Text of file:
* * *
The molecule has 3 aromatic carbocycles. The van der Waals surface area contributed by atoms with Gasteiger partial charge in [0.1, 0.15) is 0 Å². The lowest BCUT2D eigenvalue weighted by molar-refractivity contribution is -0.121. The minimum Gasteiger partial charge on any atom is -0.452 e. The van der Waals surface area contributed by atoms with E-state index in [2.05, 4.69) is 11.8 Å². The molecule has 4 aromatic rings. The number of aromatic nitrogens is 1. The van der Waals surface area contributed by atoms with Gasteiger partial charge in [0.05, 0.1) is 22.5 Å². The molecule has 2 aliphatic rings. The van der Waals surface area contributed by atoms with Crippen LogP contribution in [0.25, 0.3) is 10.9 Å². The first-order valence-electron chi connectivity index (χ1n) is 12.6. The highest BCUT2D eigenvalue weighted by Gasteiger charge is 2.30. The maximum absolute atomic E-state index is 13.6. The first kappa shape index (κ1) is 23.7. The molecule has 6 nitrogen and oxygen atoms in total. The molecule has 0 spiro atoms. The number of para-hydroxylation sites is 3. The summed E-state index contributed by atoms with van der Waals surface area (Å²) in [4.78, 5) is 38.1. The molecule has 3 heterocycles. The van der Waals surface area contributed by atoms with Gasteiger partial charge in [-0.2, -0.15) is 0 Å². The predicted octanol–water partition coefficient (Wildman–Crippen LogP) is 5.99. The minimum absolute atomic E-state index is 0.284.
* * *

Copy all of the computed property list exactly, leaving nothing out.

The molecule has 3 aromatic carbocycles. The van der Waals surface area contributed by atoms with Gasteiger partial charge in [0.1, 0.15) is 0 Å². The lowest BCUT2D eigenvalue weighted by molar-refractivity contribution is -0.121. The minimum Gasteiger partial charge on any atom is -0.452 e. The van der Waals surface area contributed by atoms with E-state index in [2.05, 4.69) is 11.8 Å². The molecule has 4 aromatic rings. The number of aromatic nitrogens is 1. The van der Waals surface area contributed by atoms with Gasteiger partial charge in [0.05, 0.1) is 22.5 Å². The molecule has 2 aliphatic rings. The van der Waals surface area contributed by atoms with Crippen LogP contribution in [0.25, 0.3) is 10.9 Å². The first-order valence-electron chi connectivity index (χ1n) is 12.6. The highest BCUT2D eigenvalue weighted by Gasteiger charge is 2.30. The maximum absolute atomic E-state index is 13.6. The first kappa shape index (κ1) is 23.7. The molecule has 6 nitrogen and oxygen atoms in total. The molecule has 0 spiro atoms. The number of para-hydroxylation sites is 3. The summed E-state index contributed by atoms with van der Waals surface area (Å²) in [4.78, 5) is 38.1. The molecule has 3 heterocycles. The van der Waals surface area contributed by atoms with Gasteiger partial charge in [-0.2, -0.15) is 0 Å². The predicted octanol–water partition coefficient (Wildman–Crippen LogP) is 5.99. The minimum absolute atomic E-state index is 0.284.